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Posted 24 Feb 2001   For week ended May 07, 2000
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Sent on Mormon-News: 03May00

Summarized by Kent Larsen

LDS Commissioner Calls China Peril To Religion
Deseret News 1May00 P2
By Lee Davidson: Deseret News Washington correspondent

WASHINGTON, D.C. -- LDS Church member Michael Young and the U.S. Commission on International Relations, of which Young is vice chairman, have called China a peril to religion and recommended that the U.S. government delay awarding China Permanent Normal Trade Relations because of its persecution of religion. Young announced the Commission's decision Monday.

The commission also expressed worry about religious freedom in Russia and urged the U.S. to put more pressure on that country. It noted that religious groups, including the LDS Church have been harrassed in Russia and may face expulsion in some areas under current law. But the commission said the country with the worst religious freedom record is Sudan, where the LDS Church currently doesn't have a presence.

Young's announcement goes against the plans of the White House and conservative Republicans who planned to push for giving China Permanent Normal Trade Relations as China seeks to join the World Trade Organization. Representing the commision, Young said this would send a bad signal, "Many, and I am one, believe in free trade and that engaging China is far more likely to benefit everyone than trying to isolate Beijing," Young told a press conference at the National Press Club. "But we were convinced that for Congress to simply grant China PNTR at this moment, with no significant improvement in the state of religious freedom, would be to send Beijing a signal that these awful, inexcusable, inhumane policies did not require a more immediate response. And this we could not recommend," Young said.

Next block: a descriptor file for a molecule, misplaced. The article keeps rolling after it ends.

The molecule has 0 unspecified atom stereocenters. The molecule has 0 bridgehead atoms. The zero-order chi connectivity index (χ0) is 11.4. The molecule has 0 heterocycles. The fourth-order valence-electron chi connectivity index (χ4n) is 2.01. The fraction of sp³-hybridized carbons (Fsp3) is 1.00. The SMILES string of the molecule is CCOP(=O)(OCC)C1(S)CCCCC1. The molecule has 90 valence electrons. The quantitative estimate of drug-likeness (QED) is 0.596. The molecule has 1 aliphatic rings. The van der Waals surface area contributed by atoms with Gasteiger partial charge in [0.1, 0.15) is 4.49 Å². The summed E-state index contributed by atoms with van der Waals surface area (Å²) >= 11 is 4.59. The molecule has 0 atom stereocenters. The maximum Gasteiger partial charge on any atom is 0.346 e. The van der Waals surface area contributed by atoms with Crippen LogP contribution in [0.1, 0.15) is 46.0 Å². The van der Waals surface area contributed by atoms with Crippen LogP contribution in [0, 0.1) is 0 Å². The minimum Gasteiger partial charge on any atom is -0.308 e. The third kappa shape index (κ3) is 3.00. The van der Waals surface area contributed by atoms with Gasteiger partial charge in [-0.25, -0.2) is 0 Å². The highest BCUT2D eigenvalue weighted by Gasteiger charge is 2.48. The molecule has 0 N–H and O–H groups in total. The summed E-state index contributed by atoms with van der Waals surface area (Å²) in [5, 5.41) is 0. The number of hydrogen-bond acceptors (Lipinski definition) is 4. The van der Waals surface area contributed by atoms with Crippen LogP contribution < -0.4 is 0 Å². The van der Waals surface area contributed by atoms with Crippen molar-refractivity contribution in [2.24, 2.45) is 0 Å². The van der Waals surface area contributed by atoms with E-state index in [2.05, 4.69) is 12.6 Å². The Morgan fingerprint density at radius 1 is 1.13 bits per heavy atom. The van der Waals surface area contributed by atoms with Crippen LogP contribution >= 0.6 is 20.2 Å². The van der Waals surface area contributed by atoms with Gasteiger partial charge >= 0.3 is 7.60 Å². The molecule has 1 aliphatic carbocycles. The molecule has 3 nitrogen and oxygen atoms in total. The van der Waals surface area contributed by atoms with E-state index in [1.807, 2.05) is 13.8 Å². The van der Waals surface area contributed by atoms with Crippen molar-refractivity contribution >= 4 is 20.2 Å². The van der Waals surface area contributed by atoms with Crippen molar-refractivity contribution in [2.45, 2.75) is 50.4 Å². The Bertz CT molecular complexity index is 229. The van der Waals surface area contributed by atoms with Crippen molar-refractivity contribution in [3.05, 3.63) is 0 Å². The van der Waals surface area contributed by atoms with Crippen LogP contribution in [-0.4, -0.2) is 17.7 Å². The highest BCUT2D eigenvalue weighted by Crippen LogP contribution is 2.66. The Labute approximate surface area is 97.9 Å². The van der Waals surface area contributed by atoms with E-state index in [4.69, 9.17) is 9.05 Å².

Young's announcement listed several abuses commonly used by China against people seeking to practice religion, including, three-year labor camp sentences without trial, multiyear prison terms, and both men and women beaten to death by police for practicing religion.

Before the U.S. grants Permanent Normal Trade Relations to China, it should, according to Young, open a high-level dialogue with the United States on religious freedom; it should ratify the International Convention on Civil and Political Rights; and it should allow the commission access to imprisoned religious leaders in China.

Young was also careful to say that this was not a permanent recommendation, "We have not said China should not be granted PNTR. We have said that it should make substantial improvements in religious freedom before Congress votes to do so or before PNTR takes effect," he said.


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